So you’ve spent a boring 20 minutes while your Loan Officer takes down a complete 1003 (pronounced Ten-oh-three), also known as a Uniform Residential Loan Application. If you’re lucky that Loan Officer at least made an attempt at keeping you from tearing up with boredom and took the opportunity to get to know you a bit during the process. Once the application is complete, you hang up the phone and the LO goes to work.

At this point your Loan Officer (LO) is in a position to accurately research the loan program that suits you best. By the way, for all you out there that call brokers and ask what their rates are, if you haven’t gotten at least to the application stage, any rate-quoting is merely a tactic to keep you interested. Most likely you will be Baited and Switched (Trust me no one wants to go that route).Realistically, rate and program qualifications cannot be determined without a complete application, especially in the current market, so don’t ask and expect a real answer. Anyway, back to business. Now your LO either contacts as many Lenders as possible through some sort of automated system or he contacts just a few of the lenders he thinks, based on his experience, offer the best rates for the loan program that suits you best.


At this point, the LO analyzes the programs he’s researched and figures out the best way to present these options to the client, whether that be via email, telephone, mail, or whatever the hell he comes up with. In an ideal world, the client choses the program he or she likes best after short deliberation, hangs up the phone, and the LO puts together a set of loan package to send to and have signed by the client. A good LO would have a list/checklist of documents that are required for you to get your loan completed.


A loan processor has four major steps to complete before your loan closes; all presenting varying degrees of difficulty and frustration depending on the specifics of your file. The four steps are Submission, Approval, Docs, and Funding, and we’ve already went over the submission process, so let’s tackle the three others.


After you’ve signed and returned the loan package to your LO, he moves onto the submission stage of the loan process. If you’ve ever heard an LO talk about his processor, this is where he/she comes into the picture. The LO decides to lock or float the interest rate at this point and then hands the file off to his processor to be submitted to the lender. A good LO will have all the potential problems with your file worked out before he hands it off to his processor, and a good processor will review the file before submission as a last line of defense; once the file is submitted, it can be too late to correct any issues that may cause your file to be declined by the lender. A good processor takes over the file almost completely at this point and updates your LO with the progress; the better a processor is, the less the loan officer has to be involved in the post-submission process.


Once your file is submitted, the processor waits, and depending on the lender, waits some more, for news back from the lender that your loan has been approved. The lender will usually issue one of two types of approvals, either a conditional approval or just an approval. When the lender issues a conditional approval, it means that the loan is approved on the condition that certain things happen. Usually those things involve submitting more documents to the lender. If you’ve ever wondered why your LO calls you late in the loan process asking for you to send in more documents, it’s probably because the lender issued a conditional approval and those documents are required to meet the lender’s conditions. Again, an “Experienced LO” will ask you for all the documents listed on the checklist to make sure he doesn’t a nuisance once the conditional approval is issued by the bank. In addition to a conditional or full approval, the lender may issue Prior to Doc and Prior to Funding Conditions; these are conditions that don’t need to be met for an approval but must be met before the lender will send out your loan documents or fund your loan.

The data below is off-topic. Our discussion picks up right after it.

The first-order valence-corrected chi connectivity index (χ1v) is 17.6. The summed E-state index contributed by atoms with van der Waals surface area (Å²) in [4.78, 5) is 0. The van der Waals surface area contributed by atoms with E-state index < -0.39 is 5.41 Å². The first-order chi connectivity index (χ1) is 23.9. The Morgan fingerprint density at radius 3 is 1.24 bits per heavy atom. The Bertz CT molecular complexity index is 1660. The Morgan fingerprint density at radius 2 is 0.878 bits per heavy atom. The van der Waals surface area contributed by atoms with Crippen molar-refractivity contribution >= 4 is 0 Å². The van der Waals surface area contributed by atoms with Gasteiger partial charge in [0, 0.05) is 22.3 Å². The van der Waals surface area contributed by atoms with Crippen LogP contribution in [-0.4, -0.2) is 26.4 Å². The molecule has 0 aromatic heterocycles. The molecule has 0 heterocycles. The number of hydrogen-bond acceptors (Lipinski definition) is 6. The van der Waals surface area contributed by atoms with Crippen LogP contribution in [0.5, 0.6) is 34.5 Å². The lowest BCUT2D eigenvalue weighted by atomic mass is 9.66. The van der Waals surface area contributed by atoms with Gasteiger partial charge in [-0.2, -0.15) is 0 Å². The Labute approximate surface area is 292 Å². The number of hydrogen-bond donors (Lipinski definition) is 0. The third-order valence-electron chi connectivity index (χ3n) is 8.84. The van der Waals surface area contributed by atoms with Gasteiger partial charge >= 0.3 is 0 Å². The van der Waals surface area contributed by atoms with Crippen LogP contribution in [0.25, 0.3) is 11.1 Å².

After your loan is in “Clear To Close Status” same as final approval, the processor fills the Prior to Doc Conditions, if any, and orders your loan documents from the lender, she also lines up a notary for your signing at this point. The lender sends your loan docs to the escrow company and sends a HUD-1 to the processor; the HUD-1 is a final breakdown of the terms of the loan. Your LO should call you at this point to go over the HUD-1 and ensure everything appears as expected. The notary receives an e-mail version of your loan docs from the escrow company and heads to the signing location, at which point you sign the loan docs. Meanwhile, the processor is working on filling the prior to funding conditions, if any, issued by the lender.


Most loans come with a 3-day Right of Rescission, meaning even after you’ve signed your loan docs, you usually have 3 full days to change your mind, or rescind. As an example, if you sign docs on Thursday morning, the 3-Day Right of Rescission begins the next day, so it’s in effect on Friday, Saturday, skips Sunday, and Monday. In this example your loan funds on Tuesday. After the 3 full days have elapsed, and the processor has submitted the Prior to Funding Conditions, if any, your loan funds the next day. One day after that your loan is recorded in public records. Public records? That’s right. Have you ever received phone calls from brokers/lenders soliciting your business and they seem to have a bunch of information about your loan that you never gave them? They usually get that information from public record; you’d be surprised how much of your information is accessible this way.